Have annuity funds gone sub-prime under accounting alchemy?

Accounting is the systematic and comprehensive recording of financial transactions pertaining to a business, or so one dictionary would have you believe.

In fact, when it comes to global insurance, reinsurance and annuities markets, things are working out a lot different.

Way back in the 1860’s, on a visit to London, Elizur Wright was so shocked at the sight of elderly men auctioning off their life policies to speculators that he set out on a mission to establish the foundations of the modern insurance industry.

For so long, insurance was governed with some very important yet straightforward rules; assets should at least cover liabilities. In real terms that insurers sold policies, accepted policy premiums and made sure that they would always have enough funds on hand to pay out policy benefits. And, in order to achieve this, they invested money wisely, in safe investments, including bonds.

But time moved on and many of the original Life insurance companies moved on from being mutual in nature to becoming publicly traded organisations where profits trump prudence.

Across the US, insurance companies are increasingly taking greater risks in how they invest funds; this includes Life insurance as well as annuities which millions of people rely on for retirement income.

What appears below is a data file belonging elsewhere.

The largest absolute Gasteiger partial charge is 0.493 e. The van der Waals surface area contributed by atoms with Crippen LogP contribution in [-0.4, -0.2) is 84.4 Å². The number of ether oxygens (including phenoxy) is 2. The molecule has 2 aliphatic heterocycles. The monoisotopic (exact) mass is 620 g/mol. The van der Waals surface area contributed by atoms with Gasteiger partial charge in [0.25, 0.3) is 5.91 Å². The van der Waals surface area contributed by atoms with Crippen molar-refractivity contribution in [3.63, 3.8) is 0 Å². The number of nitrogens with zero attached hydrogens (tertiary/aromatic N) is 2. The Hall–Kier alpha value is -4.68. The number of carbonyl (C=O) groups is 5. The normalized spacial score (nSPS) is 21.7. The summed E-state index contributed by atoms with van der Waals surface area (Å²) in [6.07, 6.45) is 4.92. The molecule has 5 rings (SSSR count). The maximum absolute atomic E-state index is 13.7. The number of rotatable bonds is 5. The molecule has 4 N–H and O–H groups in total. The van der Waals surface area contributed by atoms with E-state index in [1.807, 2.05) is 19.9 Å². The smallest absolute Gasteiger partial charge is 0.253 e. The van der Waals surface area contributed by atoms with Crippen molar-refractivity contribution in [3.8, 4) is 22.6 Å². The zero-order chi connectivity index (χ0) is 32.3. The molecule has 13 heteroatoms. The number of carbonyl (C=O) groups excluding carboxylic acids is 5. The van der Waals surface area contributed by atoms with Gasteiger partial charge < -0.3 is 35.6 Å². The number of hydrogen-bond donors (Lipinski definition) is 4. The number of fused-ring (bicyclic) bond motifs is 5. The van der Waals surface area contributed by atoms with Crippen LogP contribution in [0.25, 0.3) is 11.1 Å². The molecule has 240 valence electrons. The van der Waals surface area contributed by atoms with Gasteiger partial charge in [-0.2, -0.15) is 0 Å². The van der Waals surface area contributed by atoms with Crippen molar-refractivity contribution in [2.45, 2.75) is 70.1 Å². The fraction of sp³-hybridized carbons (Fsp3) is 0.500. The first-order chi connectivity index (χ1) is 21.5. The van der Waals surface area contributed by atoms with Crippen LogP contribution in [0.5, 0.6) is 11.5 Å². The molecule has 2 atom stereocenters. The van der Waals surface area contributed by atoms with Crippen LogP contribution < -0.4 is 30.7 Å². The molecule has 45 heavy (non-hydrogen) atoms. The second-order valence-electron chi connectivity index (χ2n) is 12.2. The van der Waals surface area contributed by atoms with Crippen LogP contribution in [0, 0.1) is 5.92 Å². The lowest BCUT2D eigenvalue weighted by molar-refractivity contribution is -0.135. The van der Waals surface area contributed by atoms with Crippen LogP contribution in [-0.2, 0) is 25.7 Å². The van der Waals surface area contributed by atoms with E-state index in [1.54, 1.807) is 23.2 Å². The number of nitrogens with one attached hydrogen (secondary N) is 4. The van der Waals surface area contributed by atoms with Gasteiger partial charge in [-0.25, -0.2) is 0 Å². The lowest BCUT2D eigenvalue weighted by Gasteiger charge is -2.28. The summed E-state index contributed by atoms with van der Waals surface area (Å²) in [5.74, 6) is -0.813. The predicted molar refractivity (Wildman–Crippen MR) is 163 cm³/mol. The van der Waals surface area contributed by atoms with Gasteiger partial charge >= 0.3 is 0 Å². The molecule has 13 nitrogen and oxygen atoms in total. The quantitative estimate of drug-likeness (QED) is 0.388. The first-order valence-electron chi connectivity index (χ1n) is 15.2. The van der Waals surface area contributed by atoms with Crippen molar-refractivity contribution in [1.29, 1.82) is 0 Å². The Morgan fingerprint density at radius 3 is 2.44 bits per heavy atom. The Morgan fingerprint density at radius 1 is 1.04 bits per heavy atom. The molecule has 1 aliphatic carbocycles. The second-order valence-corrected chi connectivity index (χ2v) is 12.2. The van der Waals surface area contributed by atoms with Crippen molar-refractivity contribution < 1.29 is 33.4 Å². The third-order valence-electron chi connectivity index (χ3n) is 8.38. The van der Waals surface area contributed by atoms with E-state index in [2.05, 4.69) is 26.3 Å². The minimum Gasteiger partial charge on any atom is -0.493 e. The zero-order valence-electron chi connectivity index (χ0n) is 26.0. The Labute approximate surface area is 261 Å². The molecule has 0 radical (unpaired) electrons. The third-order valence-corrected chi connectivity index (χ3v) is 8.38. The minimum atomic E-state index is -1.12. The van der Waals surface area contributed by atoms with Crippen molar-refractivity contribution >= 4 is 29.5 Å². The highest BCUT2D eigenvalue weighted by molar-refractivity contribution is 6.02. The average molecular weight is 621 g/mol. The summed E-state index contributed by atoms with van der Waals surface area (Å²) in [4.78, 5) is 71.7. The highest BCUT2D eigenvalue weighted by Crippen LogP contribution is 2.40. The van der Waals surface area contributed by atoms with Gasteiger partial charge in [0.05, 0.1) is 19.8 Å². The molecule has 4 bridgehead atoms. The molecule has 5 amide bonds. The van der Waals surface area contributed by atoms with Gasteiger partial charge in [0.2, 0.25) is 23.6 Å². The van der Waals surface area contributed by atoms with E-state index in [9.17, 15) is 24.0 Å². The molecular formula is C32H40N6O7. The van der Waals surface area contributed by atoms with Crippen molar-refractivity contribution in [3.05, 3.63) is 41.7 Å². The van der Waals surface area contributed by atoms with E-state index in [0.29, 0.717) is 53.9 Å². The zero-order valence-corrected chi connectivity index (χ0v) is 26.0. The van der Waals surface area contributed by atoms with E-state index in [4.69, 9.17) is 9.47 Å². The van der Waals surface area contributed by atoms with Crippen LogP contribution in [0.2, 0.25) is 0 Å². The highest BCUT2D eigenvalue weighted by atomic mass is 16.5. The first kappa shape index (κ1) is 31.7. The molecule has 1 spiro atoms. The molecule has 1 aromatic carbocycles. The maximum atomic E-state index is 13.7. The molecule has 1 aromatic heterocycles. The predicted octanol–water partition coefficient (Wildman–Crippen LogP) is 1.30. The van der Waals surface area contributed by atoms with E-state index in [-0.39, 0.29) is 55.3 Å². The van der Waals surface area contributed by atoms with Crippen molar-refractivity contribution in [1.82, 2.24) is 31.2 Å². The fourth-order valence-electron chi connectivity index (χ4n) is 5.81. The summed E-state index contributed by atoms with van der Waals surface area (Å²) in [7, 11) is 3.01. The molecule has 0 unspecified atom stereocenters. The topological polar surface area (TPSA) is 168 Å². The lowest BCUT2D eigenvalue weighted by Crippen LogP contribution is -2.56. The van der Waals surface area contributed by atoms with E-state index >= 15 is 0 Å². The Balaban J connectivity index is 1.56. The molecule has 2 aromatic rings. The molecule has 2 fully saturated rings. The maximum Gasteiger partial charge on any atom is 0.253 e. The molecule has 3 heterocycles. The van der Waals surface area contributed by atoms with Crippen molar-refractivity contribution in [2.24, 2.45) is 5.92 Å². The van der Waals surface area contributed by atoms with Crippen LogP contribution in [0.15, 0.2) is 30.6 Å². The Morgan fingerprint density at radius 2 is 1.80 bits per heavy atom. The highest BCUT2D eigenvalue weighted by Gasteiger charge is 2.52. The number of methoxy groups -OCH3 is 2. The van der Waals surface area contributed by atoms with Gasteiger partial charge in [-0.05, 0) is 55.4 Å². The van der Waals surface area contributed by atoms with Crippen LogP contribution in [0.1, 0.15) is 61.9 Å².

Hollow assets and creative accounting

Various state requirements and so-called ‘permitted practices’ are creating more and more shell games and increasingly creative accounting where assets that are supposed to underpin the financial structure of various insurance companies are little more than worthless I.O.U’s, in effect, they are underpinned by hollow assets.

Aside from denying state’s of tax revenue, this creative accounting is also at risk of undermining the very nature of the foundations that Mr. Wright fought for.

Glass-Steagall all over

The repeal of the Glass-Steagall Act is widely cited as the catalyst that eventually led to the financial crisis of 2008. Under Glass-Steagall, banks commercial and investment activities were strictly separated. Some observers, especially those in banking dispute this but overwhelming opinion agrees that the repeal was a disaster. The bottom line was old-fashioned banking was safe banking and reforming a law that had served so many for so long was ever only going to serve a few and hurt many. This is exactly what happened and it has had massive global implications.

Something similar now seems to be taking place in the global insurance markets where ‘black box’ activities, shell games, propping up of balance sheets, hollow assets, permitted practices and financial alchemy are all taking the place of safe investing strategies. And we all know what happens when creative accounting replaces the time-proven practice of safe investing; the tax payer generally ends up paying!

When it comes to investing for the future, reading and interpreting key financial data is key to your investing success. If you cannot read the accounts of companies you invest in then your chances of success will be limited by lack of core information.

Frank Conway is a qualified financial advisor and author of Cents & Sensibility – a financial guide for young adults. He provides corporate financial training and personal investment advice.

 

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